A Genial and Good-Hearted Man: Dan Deegan, Part 3

May 25th, 2018

By Alice Askins, Education Coordinator at Rose Hill Mansion

While baseball and boxing were sports that Dan Deegan loved all his life, he had many other interests.  He was active in Democratic politics, and often had election returns announced at his restaurant, the Alhambra.  In 1908, the Daily Times reported  “Dan Deegan operated a stereopticon in front of his café on Exchange street, throwing returns upon a canvass suspended from the Nester Building across the street.  . . . a crowd of considerable proportions watched the returns at this point.  . . .” (November 4).

He also celebrated his Irish heritage every St. Patrick’s day, flying the green flag with the Celtic harp over the Alhambra.  Starting in 1920, he displayed the new flag of the Irish Republic (Daily Times March 17.)  That same year, Deegan pledged money to the Irish Bond rally, and canvased the neighborhood for contributions (Daily Times March 29.)

Along with baseball and boxing, Deegan was an avid fisherman and a great fan of harness racing.  The Advertiser reported in May 1897:  “As one result of the adoption of the new racing bill, Dan Deegan has taken a lease of the trotting park . . . [he] is a progressive man . . . there will be no dullness when he is around.  He may and he may not make a few thousand dollars out of it, but it will be satisfactory to him if he makes the two ends meet.” The Gazette reported glowingly on a racing event.  The weather was good, the crowd was large, and there was a lot of drinking, “But this was not the fault of the race managers.  They were all good natured drunks, not one scrap or fight . . . “ (June 18, 1897.)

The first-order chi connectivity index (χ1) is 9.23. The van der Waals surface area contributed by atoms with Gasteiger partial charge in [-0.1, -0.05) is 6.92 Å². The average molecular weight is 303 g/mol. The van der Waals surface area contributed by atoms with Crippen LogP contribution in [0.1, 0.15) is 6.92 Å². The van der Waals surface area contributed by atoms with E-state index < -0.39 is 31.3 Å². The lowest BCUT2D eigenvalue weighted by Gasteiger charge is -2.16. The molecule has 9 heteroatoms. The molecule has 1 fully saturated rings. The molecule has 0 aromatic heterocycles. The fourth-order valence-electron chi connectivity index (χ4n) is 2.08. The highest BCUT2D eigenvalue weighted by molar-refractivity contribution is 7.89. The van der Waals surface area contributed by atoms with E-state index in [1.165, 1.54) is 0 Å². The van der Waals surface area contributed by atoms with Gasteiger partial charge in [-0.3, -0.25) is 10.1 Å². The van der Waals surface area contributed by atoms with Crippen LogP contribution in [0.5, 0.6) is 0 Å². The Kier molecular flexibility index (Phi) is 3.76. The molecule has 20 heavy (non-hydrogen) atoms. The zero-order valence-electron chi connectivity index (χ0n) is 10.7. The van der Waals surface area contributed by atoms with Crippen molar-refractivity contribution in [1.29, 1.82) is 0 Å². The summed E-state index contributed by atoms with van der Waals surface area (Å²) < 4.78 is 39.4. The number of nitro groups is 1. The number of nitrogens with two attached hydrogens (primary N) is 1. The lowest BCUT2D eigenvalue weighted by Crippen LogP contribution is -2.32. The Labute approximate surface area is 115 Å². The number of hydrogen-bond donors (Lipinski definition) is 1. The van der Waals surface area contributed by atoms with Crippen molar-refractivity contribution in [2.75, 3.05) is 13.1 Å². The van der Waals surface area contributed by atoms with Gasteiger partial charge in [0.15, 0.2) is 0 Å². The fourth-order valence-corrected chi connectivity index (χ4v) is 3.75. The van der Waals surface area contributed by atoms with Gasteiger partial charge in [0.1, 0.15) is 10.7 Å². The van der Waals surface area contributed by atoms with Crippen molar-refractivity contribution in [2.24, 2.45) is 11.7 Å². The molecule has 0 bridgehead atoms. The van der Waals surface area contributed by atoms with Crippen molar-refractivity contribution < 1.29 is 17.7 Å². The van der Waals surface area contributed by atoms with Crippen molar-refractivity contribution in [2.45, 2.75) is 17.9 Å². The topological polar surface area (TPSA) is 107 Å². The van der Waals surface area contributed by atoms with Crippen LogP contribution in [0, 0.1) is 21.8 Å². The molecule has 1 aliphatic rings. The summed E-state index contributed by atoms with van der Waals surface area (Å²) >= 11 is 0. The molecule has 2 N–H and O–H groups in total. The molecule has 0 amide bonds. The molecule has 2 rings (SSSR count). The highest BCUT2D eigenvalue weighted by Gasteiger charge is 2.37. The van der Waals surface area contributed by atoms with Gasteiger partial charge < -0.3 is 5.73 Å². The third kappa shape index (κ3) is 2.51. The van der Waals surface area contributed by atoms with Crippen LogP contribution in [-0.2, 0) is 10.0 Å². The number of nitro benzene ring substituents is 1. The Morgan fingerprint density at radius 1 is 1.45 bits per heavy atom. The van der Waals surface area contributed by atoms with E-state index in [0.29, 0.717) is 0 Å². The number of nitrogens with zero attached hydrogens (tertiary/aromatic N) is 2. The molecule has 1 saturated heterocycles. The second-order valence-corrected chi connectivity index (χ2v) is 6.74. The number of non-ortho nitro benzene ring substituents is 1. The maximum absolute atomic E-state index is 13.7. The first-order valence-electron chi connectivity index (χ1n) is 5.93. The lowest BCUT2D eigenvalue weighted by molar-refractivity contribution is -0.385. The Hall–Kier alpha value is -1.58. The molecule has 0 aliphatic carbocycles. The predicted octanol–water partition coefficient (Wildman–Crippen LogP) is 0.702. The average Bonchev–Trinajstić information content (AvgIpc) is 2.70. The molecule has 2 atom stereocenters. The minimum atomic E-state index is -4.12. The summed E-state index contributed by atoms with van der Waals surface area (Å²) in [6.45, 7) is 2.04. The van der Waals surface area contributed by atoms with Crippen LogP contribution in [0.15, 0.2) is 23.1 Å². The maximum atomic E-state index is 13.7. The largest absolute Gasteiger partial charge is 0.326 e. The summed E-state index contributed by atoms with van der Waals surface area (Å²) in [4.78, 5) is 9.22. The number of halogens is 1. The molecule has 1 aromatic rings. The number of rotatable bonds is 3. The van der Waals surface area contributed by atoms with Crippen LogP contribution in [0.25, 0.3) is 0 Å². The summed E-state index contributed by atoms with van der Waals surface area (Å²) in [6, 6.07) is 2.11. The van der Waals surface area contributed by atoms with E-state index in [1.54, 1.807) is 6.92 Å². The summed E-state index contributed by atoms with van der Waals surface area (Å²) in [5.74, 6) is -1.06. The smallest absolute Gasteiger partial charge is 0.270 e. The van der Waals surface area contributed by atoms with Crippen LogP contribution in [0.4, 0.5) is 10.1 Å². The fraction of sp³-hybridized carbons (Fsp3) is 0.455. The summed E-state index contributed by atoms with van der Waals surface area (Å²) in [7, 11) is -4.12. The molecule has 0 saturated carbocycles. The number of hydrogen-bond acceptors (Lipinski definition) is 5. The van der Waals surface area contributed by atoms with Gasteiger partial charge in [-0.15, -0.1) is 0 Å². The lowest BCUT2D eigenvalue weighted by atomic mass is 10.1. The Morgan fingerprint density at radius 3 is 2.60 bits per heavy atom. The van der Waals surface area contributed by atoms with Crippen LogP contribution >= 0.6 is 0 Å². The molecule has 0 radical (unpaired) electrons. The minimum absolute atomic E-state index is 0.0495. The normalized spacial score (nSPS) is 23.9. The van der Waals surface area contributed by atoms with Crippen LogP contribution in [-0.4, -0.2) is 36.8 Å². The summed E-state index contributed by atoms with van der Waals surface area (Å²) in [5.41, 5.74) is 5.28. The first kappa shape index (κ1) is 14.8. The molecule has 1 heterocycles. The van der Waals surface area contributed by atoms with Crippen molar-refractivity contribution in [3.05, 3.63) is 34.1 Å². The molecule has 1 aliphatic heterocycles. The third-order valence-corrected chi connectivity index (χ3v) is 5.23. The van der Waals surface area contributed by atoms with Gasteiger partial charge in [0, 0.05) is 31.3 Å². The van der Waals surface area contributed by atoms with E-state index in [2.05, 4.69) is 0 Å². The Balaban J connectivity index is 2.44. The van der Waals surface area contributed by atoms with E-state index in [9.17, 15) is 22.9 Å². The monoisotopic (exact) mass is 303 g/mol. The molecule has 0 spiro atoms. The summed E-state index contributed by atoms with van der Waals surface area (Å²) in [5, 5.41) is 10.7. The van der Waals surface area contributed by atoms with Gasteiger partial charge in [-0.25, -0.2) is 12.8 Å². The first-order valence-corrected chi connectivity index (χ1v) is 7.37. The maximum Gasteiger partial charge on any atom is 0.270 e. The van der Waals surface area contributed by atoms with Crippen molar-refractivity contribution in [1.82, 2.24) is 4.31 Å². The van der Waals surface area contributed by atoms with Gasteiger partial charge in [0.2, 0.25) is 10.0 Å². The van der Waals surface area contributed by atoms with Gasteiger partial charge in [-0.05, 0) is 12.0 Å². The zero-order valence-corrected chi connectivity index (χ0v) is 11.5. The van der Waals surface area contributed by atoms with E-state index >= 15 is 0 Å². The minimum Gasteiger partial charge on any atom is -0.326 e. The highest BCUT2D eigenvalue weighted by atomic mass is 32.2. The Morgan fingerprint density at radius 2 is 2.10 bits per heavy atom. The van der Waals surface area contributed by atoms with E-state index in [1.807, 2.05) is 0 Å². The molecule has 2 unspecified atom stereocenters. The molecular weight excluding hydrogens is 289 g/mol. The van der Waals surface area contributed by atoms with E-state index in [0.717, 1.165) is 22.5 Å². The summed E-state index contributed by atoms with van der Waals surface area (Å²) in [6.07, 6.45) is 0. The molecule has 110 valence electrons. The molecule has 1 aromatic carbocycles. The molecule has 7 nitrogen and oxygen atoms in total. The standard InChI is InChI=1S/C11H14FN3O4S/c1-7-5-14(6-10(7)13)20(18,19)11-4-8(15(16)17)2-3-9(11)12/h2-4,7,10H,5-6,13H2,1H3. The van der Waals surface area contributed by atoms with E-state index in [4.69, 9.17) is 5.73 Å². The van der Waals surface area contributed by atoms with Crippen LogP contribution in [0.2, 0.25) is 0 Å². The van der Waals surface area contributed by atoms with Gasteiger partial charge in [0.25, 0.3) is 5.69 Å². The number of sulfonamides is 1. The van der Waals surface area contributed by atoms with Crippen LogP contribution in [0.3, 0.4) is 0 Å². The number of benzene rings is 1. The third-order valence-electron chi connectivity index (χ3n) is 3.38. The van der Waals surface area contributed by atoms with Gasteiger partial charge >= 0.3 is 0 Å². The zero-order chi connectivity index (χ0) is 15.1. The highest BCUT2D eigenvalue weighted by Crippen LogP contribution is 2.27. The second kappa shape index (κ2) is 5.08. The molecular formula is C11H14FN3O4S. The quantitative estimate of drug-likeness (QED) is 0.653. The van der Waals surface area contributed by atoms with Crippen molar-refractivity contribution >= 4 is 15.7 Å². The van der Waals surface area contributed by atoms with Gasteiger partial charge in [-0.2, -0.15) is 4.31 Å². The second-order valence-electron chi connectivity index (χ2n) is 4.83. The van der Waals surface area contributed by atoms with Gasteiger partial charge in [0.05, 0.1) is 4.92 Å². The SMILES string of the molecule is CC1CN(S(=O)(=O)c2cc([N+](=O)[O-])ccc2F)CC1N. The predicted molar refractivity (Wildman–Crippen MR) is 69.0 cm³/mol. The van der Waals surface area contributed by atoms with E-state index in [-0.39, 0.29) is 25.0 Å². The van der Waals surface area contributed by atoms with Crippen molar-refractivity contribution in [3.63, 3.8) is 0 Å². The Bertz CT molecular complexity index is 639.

The following year, Deegan organized a Central New York Trotting Association with Rome and Utica (Daily Gazette, March 18, 1898.)  He also started a Western New York Trotting Association, which was to include Geneva, Rochester, Auburn, Hornellsville, Batavia, and Medina (Daily Gazette, April 22, 1898.)  Again, the races were successful.  Trotting events organized by Deegan went on sporadically in Geneva, Auburn, and Watkins Glen for the next several years.

Another of the Deegan business ventures was theater.  The Times announced in 1907:

On Monday Daniel Deegan will open the Star Theater, devoted to vaudeville and moving pictures . . . The plan of this amusement enterprise is to give the public two vaudeville acts, moving pictures and an illustrated song for ten cents.  Each performance will be 55 minutes long and there will be a five minute interval.  . . . Two performances will be given daily.  One will begin at 2:30 o’clock in the afternoon and the other at 7 o’clock in the evening (September 28.)

Since he owned an interest in a theater in Corning, Deegan could swap performers between the theaters and offer the pubic new acts twice a week.  (Daily Times, June 11, 1908.)  By 1909, the Times reported that Deegan was leasing the Smith Opera House (May 12.)  He brought in vaudeville acts to the Smith and the next year he started showing films.  In 1910, he was also operating Dreamland, “Geneva’s moving picture theater” (Geneva Times May 29, 1970 – “Days of Yore.”)  That fall,

Big-hearted Dan Deegan gave the school boys and girls a treat . . . He opened Dreamland and its moving pictures to them free of charge, and at one time more than three hundred were lined up in front and on both sides of the entrance down the street awaiting their turn.  As soon as the reels were worked off those inside passed out, and five minutes later the seats were all filled again, and so it continued from 4 to 6 o’clock (Geneva Advertiser-Gazette November 24 1910.)

According to Deegan’s obituary, he sold the Star in 1911.  He seems to have continued to lease the Smith for some time.  I have not been able to trace what happened to the Dreamland.

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